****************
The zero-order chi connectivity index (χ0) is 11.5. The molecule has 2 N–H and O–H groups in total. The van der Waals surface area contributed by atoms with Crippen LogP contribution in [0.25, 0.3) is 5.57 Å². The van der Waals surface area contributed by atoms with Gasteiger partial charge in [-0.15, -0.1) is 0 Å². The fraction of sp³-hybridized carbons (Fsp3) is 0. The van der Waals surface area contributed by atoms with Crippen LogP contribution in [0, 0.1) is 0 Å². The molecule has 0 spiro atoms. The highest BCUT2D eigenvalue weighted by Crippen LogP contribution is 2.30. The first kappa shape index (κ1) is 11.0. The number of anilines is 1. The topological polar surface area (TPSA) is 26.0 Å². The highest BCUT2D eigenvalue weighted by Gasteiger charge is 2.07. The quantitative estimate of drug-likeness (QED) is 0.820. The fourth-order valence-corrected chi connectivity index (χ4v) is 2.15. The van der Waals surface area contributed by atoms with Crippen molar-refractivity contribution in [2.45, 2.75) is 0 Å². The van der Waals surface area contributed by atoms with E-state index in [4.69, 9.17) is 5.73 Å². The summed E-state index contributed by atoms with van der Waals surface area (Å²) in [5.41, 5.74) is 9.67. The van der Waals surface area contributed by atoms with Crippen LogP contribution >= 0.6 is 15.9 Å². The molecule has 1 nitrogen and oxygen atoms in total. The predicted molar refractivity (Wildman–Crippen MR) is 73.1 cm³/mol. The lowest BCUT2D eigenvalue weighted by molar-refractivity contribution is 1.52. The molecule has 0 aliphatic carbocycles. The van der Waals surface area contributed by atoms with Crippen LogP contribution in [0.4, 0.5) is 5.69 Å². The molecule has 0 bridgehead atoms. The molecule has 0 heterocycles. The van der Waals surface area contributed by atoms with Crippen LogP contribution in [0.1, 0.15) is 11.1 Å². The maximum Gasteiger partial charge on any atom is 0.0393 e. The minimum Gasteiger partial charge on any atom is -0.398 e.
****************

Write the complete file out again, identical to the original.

The zero-order chi connectivity index (χ0) is 11.5. The molecule has 2 N–H and O–H groups in total. The van der Waals surface area contributed by atoms with Crippen LogP contribution in [0.25, 0.3) is 5.57 Å². The van der Waals surface area contributed by atoms with Gasteiger partial charge in [-0.15, -0.1) is 0 Å². The fraction of sp³-hybridized carbons (Fsp3) is 0. The van der Waals surface area contributed by atoms with Crippen LogP contribution in [0, 0.1) is 0 Å². The molecule has 0 spiro atoms. The highest BCUT2D eigenvalue weighted by Crippen LogP contribution is 2.30. The first kappa shape index (κ1) is 11.0. The number of anilines is 1. The topological polar surface area (TPSA) is 26.0 Å². The highest BCUT2D eigenvalue weighted by Gasteiger charge is 2.07. The quantitative estimate of drug-likeness (QED) is 0.820. The fourth-order valence-corrected chi connectivity index (χ4v) is 2.15. The van der Waals surface area contributed by atoms with Crippen molar-refractivity contribution in [2.45, 2.75) is 0 Å². The van der Waals surface area contributed by atoms with E-state index in [4.69, 9.17) is 5.73 Å². The summed E-state index contributed by atoms with van der Waals surface area (Å²) in [5.41, 5.74) is 9.67. The van der Waals surface area contributed by atoms with Crippen LogP contribution >= 0.6 is 15.9 Å². The molecule has 1 nitrogen and oxygen atoms in total. The predicted molar refractivity (Wildman–Crippen MR) is 73.1 cm³/mol. The lowest BCUT2D eigenvalue weighted by molar-refractivity contribution is 1.52. The molecule has 0 aliphatic carbocycles. The van der Waals surface area contributed by atoms with Crippen LogP contribution in [0.4, 0.5) is 5.69 Å². The molecule has 0 bridgehead atoms. The molecule has 0 heterocycles. The van der Waals surface area contributed by atoms with Crippen LogP contribution in [0.1, 0.15) is 11.1 Å². The maximum Gasteiger partial charge on any atom is 0.0393 e. The minimum Gasteiger partial charge on any atom is -0.398 e.